finance

Care home firm fined £640,000 after resident chokes to death on doughnut



A care home company has been fined £640,000 after one of its residents choked to death on a piece of doughnut.

The 65-year-old woman, of Orchard Care Home in Tullibody, Clackmannanshire, was on a specialist diet of minced and moist foods, after a severe stroke and vascular dementia left her at risk of choking.

Her modified diet meant bread products were not suitable, according to an NHS leaflet.

However, on 7 August 2019, she was given a piece of jam doughnut as a snack from a tea trolley, which she choked on.

Despite efforts of care home staff and paramedics to remove the food, the resident died.

HC-One, which runs the care home, pleaded guilty to failings under the Health and Safety at Work etc Act 1974 and was fined at Falkirk Sheriff Court yesterday.

Alistair Duncan, head of the Health and Safety Investigation Unit of the Crown Office and Procurator Fiscal Service, said the death could have been prevented “if suitable training and procedures were in place”.

Main meals at the home were labelled with each resident’s name, but the snack trolley did not have information on those who were required to avoid certain foods, the court heard.

Staff in charge of the trolley had also not been given sufficient training on modified diets.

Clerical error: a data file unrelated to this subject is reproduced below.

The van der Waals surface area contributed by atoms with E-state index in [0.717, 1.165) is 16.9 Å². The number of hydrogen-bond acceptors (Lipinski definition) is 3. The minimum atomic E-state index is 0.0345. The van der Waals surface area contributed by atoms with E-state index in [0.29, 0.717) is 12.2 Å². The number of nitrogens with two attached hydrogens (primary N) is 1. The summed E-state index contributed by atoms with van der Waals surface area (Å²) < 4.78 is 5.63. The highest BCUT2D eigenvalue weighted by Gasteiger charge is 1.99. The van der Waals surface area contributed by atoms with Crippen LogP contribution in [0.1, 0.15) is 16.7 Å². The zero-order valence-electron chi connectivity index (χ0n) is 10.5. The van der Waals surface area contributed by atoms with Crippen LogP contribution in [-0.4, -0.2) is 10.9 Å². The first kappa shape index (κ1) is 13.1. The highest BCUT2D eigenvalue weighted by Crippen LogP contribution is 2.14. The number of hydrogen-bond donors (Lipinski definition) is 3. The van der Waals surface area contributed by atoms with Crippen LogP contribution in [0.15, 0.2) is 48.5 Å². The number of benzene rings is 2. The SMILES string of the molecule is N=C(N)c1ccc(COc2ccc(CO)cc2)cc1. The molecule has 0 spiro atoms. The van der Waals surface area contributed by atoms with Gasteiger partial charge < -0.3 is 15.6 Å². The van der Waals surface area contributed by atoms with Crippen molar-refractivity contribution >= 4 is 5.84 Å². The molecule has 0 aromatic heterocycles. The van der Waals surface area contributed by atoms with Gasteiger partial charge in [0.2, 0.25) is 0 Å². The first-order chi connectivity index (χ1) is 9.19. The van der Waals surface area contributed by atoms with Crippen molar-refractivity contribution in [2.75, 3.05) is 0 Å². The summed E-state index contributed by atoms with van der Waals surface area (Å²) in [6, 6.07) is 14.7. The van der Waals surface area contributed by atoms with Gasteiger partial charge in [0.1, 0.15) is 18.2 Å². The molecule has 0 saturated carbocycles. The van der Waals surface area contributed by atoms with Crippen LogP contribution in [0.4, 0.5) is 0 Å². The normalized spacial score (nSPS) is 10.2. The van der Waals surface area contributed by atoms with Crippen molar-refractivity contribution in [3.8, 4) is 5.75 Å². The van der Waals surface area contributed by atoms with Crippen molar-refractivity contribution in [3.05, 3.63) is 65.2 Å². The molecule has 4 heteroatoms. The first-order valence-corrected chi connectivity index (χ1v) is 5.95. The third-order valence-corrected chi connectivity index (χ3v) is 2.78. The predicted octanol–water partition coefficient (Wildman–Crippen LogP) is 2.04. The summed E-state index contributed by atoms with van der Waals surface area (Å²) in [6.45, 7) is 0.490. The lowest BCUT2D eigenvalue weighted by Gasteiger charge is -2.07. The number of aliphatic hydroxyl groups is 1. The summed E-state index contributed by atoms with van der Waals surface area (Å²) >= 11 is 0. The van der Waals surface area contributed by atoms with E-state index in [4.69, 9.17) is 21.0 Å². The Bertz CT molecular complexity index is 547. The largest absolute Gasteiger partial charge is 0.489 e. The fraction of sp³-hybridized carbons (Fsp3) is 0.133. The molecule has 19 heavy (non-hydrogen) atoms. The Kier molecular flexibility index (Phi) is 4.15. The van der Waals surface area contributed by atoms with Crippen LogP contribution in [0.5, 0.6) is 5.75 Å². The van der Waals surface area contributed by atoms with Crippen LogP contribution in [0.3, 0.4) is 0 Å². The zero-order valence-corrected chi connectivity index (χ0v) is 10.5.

The hearing also found prior to the resident’s death, she had frequently been given sandwiches from the snack trolley, which repeatedly put her at risk of choking.

HC-One, which has more than 300 care homes in the UK, has since made changes to its health and safety measures at the home to ensure the snack trolley has suitable food for all residents, and further training of staff has been introduced.

Duncan said: “HC-One left all residents at risk by failing to ensure modified diets were adhered to and staff had the relevant knowledge to keep those in their care safe.

“This prosecution should reiterate the need for all care homes to protect their residents and remind them they will be held accountable if they fail to do so.”

James Tugendhat, chief executive officer of HC-One, said: “First and foremost, we offer our heartfelt condolences and apologies to Mrs Hughes’ family and loved ones.

“It was vitally important to us that lessons were learned when this occurred in 2019.”

Tugendhat confirmed additional safeguards are now in place across all HC-One’s care homes to prevent a similar death, and staff now complete additional and specific training focused on supporting residents who have modified diets.

“We are clear that this tragedy should never have happened, and we hope today’s judgement provides Mrs Hughes’ family with some comfort and closure,” he added.

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